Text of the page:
I finally had an epiphany last week after Super Girl got on the scale three days in a row and asked me what her weight was.  She had been seeing me do it.  It broke my heart.  She wants to gain weight because she will be a “big girl,” but I don’t want the number to be something she obsesses over when she is old enough to care.  I don’t want her staring in the mirror examining her stomach or “Cabbage Patch Abs” as I call mine half-jokingly. I don’t want her to think that exercise is a means to an end of keeping her weight down or getting boys to like her.  I want her to feel empowered by sweating, the way I do every time I go on a run or finish a Crossfit workout.  When I was doing a WOD on Saturday, I felt strong even though it was only my second time back since Super Baby was born and I was lifting a lot less weight.  I felt hope for how much stronger I could get with each passing week.  I felt like my daughters would be proud of me not because of the number on the scale, or how my thighs don’t touch, or how much definition I hope to one day have on my stomach, but because I work out to be a better mom to them and a better wife and just a badass who loves herself.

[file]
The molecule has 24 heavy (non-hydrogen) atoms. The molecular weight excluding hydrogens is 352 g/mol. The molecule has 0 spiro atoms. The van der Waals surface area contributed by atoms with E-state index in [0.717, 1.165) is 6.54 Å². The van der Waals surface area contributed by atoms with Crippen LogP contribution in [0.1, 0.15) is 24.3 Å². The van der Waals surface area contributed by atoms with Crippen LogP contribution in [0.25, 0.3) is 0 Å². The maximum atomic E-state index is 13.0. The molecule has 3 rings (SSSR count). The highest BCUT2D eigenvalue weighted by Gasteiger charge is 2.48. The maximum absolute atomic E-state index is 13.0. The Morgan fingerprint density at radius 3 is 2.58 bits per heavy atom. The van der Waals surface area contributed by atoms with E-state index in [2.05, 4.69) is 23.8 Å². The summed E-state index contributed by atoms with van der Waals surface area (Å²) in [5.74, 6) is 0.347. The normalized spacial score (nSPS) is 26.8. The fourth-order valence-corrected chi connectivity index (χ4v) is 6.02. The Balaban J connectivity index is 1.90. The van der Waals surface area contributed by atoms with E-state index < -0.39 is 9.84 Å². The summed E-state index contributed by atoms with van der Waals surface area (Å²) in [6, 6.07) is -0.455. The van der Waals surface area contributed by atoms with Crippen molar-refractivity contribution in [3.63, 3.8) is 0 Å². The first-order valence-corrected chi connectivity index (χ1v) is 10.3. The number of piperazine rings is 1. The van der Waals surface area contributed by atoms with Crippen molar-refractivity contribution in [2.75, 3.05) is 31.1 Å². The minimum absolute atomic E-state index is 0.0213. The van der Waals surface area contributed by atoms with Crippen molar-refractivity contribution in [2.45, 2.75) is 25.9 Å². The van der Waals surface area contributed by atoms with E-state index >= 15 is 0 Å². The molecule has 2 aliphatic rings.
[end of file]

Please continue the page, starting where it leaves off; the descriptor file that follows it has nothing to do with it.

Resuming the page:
I am not 100% comfortable with my body and I don’t know that I ever will be, but I’m getting there.  Being a mother has helped me realize that I can largely overcome the insecurities and issues that led to my eating disorder, because I would never ever wish that kind of torment on my children.  I just want them to see that eating and exercise do not have to be rewards or punishment, and that they can be strong and happy no matter what the number on the scale is. And that’s as real as it gets folks.